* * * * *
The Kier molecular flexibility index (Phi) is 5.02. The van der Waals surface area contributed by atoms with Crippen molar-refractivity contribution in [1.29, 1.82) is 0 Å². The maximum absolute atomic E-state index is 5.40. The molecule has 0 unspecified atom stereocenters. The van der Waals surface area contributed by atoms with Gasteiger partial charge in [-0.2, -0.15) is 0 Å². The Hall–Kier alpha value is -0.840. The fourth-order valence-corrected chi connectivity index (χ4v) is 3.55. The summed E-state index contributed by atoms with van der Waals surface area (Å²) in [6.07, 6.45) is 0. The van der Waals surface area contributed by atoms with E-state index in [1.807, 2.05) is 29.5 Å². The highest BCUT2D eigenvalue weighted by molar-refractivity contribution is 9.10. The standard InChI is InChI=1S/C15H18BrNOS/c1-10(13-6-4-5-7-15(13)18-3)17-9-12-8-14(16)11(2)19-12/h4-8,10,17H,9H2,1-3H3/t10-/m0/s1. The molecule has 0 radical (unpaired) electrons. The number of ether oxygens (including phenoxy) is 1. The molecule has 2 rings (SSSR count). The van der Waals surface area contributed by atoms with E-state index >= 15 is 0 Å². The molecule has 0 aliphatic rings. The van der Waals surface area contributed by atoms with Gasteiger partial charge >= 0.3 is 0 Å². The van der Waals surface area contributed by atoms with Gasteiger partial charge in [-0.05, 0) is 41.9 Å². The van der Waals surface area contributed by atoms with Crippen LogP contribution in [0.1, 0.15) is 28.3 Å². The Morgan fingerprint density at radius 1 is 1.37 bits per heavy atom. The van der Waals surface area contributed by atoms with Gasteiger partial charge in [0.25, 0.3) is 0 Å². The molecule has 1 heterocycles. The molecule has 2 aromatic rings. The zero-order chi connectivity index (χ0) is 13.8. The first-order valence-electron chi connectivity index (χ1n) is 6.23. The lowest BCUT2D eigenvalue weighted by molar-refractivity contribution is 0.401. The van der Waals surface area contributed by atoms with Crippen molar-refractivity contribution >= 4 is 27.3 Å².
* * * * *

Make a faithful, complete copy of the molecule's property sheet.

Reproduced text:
The Kier molecular flexibility index (Phi) is 5.02. The van der Waals surface area contributed by atoms with Crippen molar-refractivity contribution in [1.29, 1.82) is 0 Å². The maximum absolute atomic E-state index is 5.40. The molecule has 0 unspecified atom stereocenters. The van der Waals surface area contributed by atoms with Gasteiger partial charge in [-0.2, -0.15) is 0 Å². The Hall–Kier alpha value is -0.840. The fourth-order valence-corrected chi connectivity index (χ4v) is 3.55. The summed E-state index contributed by atoms with van der Waals surface area (Å²) in [6.07, 6.45) is 0. The van der Waals surface area contributed by atoms with E-state index in [1.807, 2.05) is 29.5 Å². The highest BCUT2D eigenvalue weighted by molar-refractivity contribution is 9.10. The standard InChI is InChI=1S/C15H18BrNOS/c1-10(13-6-4-5-7-15(13)18-3)17-9-12-8-14(16)11(2)19-12/h4-8,10,17H,9H2,1-3H3/t10-/m0/s1. The molecule has 0 radical (unpaired) electrons. The number of ether oxygens (including phenoxy) is 1. The molecule has 2 rings (SSSR count). The van der Waals surface area contributed by atoms with E-state index >= 15 is 0 Å². The molecule has 0 aliphatic rings. The van der Waals surface area contributed by atoms with Gasteiger partial charge >= 0.3 is 0 Å². The van der Waals surface area contributed by atoms with Gasteiger partial charge in [-0.05, 0) is 41.9 Å². The van der Waals surface area contributed by atoms with Crippen LogP contribution in [0.1, 0.15) is 28.3 Å². The Morgan fingerprint density at radius 1 is 1.37 bits per heavy atom. The van der Waals surface area contributed by atoms with Gasteiger partial charge in [0.25, 0.3) is 0 Å². The molecule has 1 heterocycles. The molecule has 2 aromatic rings. The zero-order chi connectivity index (χ0) is 13.8. The first-order valence-electron chi connectivity index (χ1n) is 6.23. The lowest BCUT2D eigenvalue weighted by molar-refractivity contribution is 0.401. The van der Waals surface area contributed by atoms with Crippen molar-refractivity contribution >= 4 is 27.3 Å².